the institution acts solely as a pass-through unit to channel the funding from the liability into the corresponding interdependent asset;¶
the individual interdependent assets and liabilities are clearly identifiable and have the same principal amount;
the asset and interdependent liability have substantially matched maturities, with a maximum delay of 20 days between the maturity of the asset and the maturity of the liability;
the interdependent liability has been requested pursuant to a legal, regulatory or contractual commitment and is not used to fund other assets;
the principal payment flows from the asset are not used for other purposes than repaying the interdependent liability;
the counterparties for each pair of interdependent assets and liabilities are not the same.
Assets and liabilities shall be considered to meet the conditions set out in paragraph 1 and be considered as interdependent where they are directly linked to the following products or services:
centralised regulated savings, provided that institutions are legally required to transfer regulated deposits to a centralised fund which is set up and controlled by the central government of a Member State and which provides loans to promote public interest objectives, and provided that the transfer of deposits to the centralised fund occurs on at least a monthly basis;
promotional loans and credit and liquidity facilities that fulfil the criteria set out in the delegated act referred to in Article 460(1) for institutions acting as simple intermediaries that do not incur any funding risk;
covered bonds that meet all the following conditions:
they are bonds referred to in Article 52(4) of Directive 2009/65/EC or they meet the eligibility requirements for the treatment set out in Article 129(4) or (5) of this Regulation;
the underlying loans are fully match funded with the covered bonds that were issued or the covered bonds have non-discretionary extendable maturity triggers of one year or more until the term of the underlying loans in the event of refinancing failure at the maturity date of the covered bond;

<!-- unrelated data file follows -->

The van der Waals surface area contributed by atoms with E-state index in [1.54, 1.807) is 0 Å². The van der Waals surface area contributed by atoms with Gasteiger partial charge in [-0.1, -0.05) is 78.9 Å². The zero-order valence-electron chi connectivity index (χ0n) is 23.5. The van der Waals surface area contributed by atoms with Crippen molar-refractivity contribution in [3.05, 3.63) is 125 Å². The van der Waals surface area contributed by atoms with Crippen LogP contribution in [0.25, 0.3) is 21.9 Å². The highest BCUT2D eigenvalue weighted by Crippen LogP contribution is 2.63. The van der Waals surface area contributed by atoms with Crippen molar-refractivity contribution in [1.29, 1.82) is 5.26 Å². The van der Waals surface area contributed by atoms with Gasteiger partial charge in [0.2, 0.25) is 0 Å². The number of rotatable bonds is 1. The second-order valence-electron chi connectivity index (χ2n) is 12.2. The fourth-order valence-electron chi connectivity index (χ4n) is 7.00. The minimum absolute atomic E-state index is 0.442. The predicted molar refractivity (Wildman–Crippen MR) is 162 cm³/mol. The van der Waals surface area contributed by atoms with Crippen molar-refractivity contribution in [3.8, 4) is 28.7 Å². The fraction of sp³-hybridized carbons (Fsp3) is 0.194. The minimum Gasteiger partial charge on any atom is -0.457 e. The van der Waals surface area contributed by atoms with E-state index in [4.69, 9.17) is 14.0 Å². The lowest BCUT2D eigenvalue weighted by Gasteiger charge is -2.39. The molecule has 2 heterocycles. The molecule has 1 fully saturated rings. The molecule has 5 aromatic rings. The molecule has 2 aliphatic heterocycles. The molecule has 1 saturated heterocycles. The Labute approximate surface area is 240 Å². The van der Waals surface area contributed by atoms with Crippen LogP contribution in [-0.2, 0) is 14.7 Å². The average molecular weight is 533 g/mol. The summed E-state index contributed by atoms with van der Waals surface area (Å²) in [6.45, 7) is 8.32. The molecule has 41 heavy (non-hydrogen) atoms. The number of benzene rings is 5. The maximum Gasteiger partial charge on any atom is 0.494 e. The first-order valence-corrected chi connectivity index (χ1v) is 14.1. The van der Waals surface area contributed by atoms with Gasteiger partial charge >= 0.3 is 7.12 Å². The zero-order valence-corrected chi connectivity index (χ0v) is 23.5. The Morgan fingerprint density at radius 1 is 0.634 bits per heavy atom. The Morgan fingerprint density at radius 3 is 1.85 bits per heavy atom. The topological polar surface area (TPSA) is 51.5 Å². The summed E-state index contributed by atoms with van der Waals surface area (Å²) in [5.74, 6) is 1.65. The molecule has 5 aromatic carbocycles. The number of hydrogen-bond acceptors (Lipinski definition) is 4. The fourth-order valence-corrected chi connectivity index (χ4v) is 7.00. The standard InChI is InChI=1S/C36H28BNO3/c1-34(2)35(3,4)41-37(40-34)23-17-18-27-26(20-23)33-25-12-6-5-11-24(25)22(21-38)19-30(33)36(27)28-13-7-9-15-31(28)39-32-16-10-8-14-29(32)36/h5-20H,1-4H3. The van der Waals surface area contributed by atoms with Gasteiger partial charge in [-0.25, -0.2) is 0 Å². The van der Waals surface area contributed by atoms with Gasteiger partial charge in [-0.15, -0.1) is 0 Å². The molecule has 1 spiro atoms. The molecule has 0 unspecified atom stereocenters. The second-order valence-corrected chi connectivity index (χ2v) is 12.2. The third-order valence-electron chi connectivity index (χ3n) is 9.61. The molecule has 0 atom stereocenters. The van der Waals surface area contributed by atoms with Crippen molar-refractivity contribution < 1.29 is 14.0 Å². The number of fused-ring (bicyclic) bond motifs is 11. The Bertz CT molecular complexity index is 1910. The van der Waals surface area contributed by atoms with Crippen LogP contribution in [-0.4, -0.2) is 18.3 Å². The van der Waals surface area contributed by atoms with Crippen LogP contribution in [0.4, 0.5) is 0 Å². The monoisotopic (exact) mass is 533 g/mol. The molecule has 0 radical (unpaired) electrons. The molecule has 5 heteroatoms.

derivative client clearing activities, provided that the institution does not provide to its clients guarantees of the performance of the CCP and, as a result, does not incur any funding risk.
EBA shall monitor assets and liabilities, as well as products and services that are treated as interdependent assets and liabilities under paragraphs 1 and 2, to determine whether and to what extent the suitability criteria laid down in paragraph 1 are met. EBA shall report to the Commission on the results of that monitoring and shall advise the Commission on whether an amendment to the conditions set out in paragraph 1 or an amendment to the list of products and services in paragraph 2 would be necessary.
_end quoted section_
What is important here is that the bank’s cost of capital or funding is greatly reduced from 85% to 0% when they have unencumbered physical precious metal stock matching the corresponding liability of their customer. Because Basel 3 does not recognize gold as a High Quality Liquid Asset (HQLA) and requires an 85% required stable funding ratio, this enormous reduction in required funding incentivizes the bank to hold physical gold.
A final version of this report was published in October 2014. https://www.bis.org/bcbs/publ/d295.htm
As part of its requests, the LBMA was lobbying for this RSF reduction to zero arguing that the IA&L acted like cash because the asset and liability line items netted each other out. Under such conditions, a covered bank would face no funding risk or benefit arising from the interdependent asset and liability. It is important to note that the PRA can waive or modify the rules. The question will be if the game of leverage and spreads simply pops up elsewhere.
3. “This is one of the key points that what we’ve been asking for all these years,” said Sakhila Mirza, the LBMA’s chief counsel. “Clearing will be exempt.”
“The PRA has considered the responses and decided to amend its approach to derivative client clearing. The PRA will exempt from the NSFR derivative client clearing activities with Qualifying Central Counterparty (QCCP), provided that the institution does not provide to its clients guarantees of the performance of the QCCP and, as a result, does not incur any funding risk.”